Editor's note: Grant Liffmann (@grantliffmann) is the co-host of Warriors Outsiders, which airs on NBC Sports Bay Area 90 minutes before each home game and 60 minutes after every game. Each week, Grant will drop his Outsider Observation on the state of the Dubs.
So far this postseason, the Warriors storylines have read that the team has won on the backs of Kevin Durant's early explosion, Steph Curry and Draymond Green's brilliance when Durant went down, the defensive masterpieces of Andre Iguodala and Klay Thompson, and the unexpected rise of a much-maligned bench. But now it is time to give Steve Kerr some credit.
You could argue that this postseason has been Kerr's most impressive coaching job yet. After dealing with his most dramatic and tumultuous regular season since taking over the team, Kerr was forced to rethink the Warriors strategy after they were dealt a blow very early in the playoffs with the loss of DeMarcus Cousins. Turning back the clock to what made the Warriors so successful before Cousins arrived was not overly challenging, but dealing with the loss of Durant amidst a series against one of the toughest opponents the Warriors have faced in Houston could have been catastrophic. The bench had been under-performing throughout the playoffs and had to rely upon all of the sudden. This is exactly where Kerr's coaching shined.
Often the biggest criticism of Kerr's coaching style is his insistence on getting the ball into the hands of every player on the roster, sometimes at the expense of production from the stars. He had been a role-player for most of his career, knowing full well how important it is for all players to feel involved and important. The insistence paid off in a time of need. The depth of the team was comfortable and ready when called upon. Throughout the season they had been used in stressful situations, much to the chagrin of couch coaches. Kerr pushed all the right buttons, leading the team to a six-game winning streak since Durant went down.
Just the other day, Paul Pierce on ESPN was saying that he considered Kerr a top-five coach of all-time. While I do believe it is too early to make such a declaration, considering this is only Kerr's fifth season as a head coach, I do think it is reasonable to say he is on the path to that recognition. The big picture look at Kerr's career is historically impressive.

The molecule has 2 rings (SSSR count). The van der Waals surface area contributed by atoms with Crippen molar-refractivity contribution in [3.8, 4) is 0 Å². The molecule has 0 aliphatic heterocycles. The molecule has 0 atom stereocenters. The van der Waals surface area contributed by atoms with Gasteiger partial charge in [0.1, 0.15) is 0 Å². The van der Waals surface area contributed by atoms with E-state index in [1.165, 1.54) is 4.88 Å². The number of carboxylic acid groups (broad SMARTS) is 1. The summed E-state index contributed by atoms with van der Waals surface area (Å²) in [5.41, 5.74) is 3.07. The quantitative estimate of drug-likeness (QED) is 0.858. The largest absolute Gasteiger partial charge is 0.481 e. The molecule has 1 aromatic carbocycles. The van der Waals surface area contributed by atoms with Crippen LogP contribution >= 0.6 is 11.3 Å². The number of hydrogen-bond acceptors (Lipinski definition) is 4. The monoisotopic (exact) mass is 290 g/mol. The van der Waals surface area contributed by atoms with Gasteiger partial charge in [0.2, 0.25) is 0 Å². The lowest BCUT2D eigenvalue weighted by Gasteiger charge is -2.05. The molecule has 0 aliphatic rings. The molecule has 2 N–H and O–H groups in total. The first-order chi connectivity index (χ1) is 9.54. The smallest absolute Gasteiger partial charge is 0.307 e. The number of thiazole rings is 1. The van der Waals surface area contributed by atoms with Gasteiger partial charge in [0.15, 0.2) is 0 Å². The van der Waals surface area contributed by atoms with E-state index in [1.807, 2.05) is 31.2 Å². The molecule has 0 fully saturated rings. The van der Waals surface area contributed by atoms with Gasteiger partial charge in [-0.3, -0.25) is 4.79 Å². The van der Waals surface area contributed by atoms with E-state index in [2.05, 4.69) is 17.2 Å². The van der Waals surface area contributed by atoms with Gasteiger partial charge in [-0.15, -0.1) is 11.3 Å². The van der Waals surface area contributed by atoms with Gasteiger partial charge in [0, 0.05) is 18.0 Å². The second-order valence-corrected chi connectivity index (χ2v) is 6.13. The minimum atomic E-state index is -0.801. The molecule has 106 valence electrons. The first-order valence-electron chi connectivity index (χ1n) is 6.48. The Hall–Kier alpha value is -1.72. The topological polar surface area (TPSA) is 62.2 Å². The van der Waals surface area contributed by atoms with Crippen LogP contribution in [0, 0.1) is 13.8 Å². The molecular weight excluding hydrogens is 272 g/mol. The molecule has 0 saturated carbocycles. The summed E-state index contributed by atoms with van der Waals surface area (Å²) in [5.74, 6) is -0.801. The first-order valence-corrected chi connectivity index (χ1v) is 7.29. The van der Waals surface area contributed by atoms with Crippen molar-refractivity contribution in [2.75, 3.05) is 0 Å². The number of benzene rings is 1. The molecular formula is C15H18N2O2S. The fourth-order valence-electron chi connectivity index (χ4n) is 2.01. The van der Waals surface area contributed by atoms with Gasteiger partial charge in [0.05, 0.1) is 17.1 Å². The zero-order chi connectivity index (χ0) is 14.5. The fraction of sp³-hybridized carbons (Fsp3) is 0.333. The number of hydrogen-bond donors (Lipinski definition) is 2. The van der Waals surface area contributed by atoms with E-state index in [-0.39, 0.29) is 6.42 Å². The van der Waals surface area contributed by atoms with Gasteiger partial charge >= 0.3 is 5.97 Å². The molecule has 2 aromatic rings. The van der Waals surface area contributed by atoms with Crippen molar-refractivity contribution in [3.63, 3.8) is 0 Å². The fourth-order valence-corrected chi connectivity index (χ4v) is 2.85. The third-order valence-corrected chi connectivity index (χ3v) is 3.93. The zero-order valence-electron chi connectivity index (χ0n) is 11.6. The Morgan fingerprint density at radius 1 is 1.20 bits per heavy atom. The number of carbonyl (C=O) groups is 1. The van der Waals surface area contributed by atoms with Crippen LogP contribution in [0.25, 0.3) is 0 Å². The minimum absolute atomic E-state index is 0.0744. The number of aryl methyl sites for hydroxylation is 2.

The Warriors have made the finals in five consecutive seasons since Kerr became the Head Coach. That in itself can tell the whole story. But now add in that the Warriors have a 78.5 winning percentage in the regular season under Kerr, and even more incredibly, a 75.7 percentage in the postseason. The team has lost one playoff series in five years under Kerr (albeit a pretty big one). The push back that Pierce received, and many others give, when deciding Kerr's greatness in history seems to always point to the notion that he inherited a team with Hall of Fame talent, and that any good coach could make them champions. This notion is simply naive.
When Kerr took over the Warriors, they were on the path to being a great team. Steph Curry and Klay Thompson had become household names, but nowhere near their current star power. Andre Iguodala was no longer the star he once was in his Sixers years, and David Lee, alongside Andrew Bogut and a young Harrison Barnes were the other most notable Warriors. The team had made some noise in the playoffs but were not ready to be a real contender. Once Kerr became head coach, it all changed. Curry and Thompson had their skills fully realized under Kerr's strategy and leadership, and Draymond Green emerged as a force to be reckoned with.
The Warriors immediately jumped from a good team to a historic team, revolutionizing the game to what the NBA looks like today across the league. Sure, Steve Kerr inherited the parts, but he assembled the pieces into something invaluable. Let's also not forget that Phil Jackson, Pat Riley, Greg Popovich and other all-time great coaches inherited and developed talent like Michael Jordan, Magic Johnson, Kobe Bryant, Tim Duncan, etc.
Since taking over, Kerr's system has become ingrained into the way Curry, Klay, Draymond, and Iguodala play the game. When Luke Walton and Mike Brown manned the ship during the stints in which Kerr dealt with a debilitating back injury, the team rolled along through Kerr's already adopted strategy and infrastructure. It is not a detractor against Kerr that his assistant coaches were able to maintain the incredible success of the team while he was out, in fact, it should further his great reputation. The best leader creates a system that can survive and run seamlessly through the subjects he or she enables, with or without constant guidance.
And he did exactly that.
Bringing in Durant to the Warriors was not only a credit to the character of the team's top stars and their unselfish motivations but also the welcoming and fun environment created by Steve Kerr and the front office. Players wanted to come to Oakland to win and to truly enjoy themselves while doing it. The Warriors did not have that same glow before Kerr. While the Warriors stars are well-known for their unselfishness, it would be ignorant to assume that Kerr has not had to manage ego's and confrontational, fiery personalities. And he has managed them to three, possibly four titles.
It is yet to be seen how the Warriors will fare in the Finals and what the team will look like next season. But with Steve Kerr in command, they are in historically good hands.